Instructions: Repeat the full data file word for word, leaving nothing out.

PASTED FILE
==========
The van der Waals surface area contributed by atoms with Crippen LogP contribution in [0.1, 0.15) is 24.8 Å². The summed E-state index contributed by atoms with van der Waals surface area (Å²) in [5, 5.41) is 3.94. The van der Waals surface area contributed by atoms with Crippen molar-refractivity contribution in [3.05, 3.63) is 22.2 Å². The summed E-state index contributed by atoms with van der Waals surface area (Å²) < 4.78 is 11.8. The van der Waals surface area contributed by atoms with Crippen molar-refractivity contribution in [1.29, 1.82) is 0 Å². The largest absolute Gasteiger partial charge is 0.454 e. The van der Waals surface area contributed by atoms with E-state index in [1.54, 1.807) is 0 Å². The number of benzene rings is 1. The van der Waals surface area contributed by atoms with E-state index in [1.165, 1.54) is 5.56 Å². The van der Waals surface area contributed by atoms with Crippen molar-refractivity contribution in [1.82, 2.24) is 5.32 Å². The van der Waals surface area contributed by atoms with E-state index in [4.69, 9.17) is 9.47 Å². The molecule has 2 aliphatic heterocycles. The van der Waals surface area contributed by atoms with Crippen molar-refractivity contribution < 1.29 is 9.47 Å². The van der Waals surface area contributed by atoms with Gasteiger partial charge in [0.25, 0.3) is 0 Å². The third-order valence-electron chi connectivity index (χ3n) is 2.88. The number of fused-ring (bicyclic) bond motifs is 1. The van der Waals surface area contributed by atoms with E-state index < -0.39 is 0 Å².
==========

The van der Waals surface area contributed by atoms with Crippen LogP contribution in [0.1, 0.15) is 24.8 Å². The summed E-state index contributed by atoms with van der Waals surface area (Å²) in [5, 5.41) is 3.94. The van der Waals surface area contributed by atoms with Crippen molar-refractivity contribution in [3.05, 3.63) is 22.2 Å². The summed E-state index contributed by atoms with van der Waals surface area (Å²) < 4.78 is 11.8. The van der Waals surface area contributed by atoms with Crippen molar-refractivity contribution in [1.29, 1.82) is 0 Å². The largest absolute Gasteiger partial charge is 0.454 e. The van der Waals surface area contributed by atoms with E-state index in [1.54, 1.807) is 0 Å². The number of benzene rings is 1. The van der Waals surface area contributed by atoms with E-state index in [1.165, 1.54) is 5.56 Å². The van der Waals surface area contributed by atoms with Crippen molar-refractivity contribution in [1.82, 2.24) is 5.32 Å². The van der Waals surface area contributed by atoms with E-state index in [4.69, 9.17) is 9.47 Å². The molecule has 2 aliphatic heterocycles. The van der Waals surface area contributed by atoms with Crippen molar-refractivity contribution < 1.29 is 9.47 Å². The van der Waals surface area contributed by atoms with Gasteiger partial charge in [0.25, 0.3) is 0 Å². The third-order valence-electron chi connectivity index (χ3n) is 2.88. The number of fused-ring (bicyclic) bond motifs is 1. The van der Waals surface area contributed by atoms with E-state index < -0.39 is 0 Å².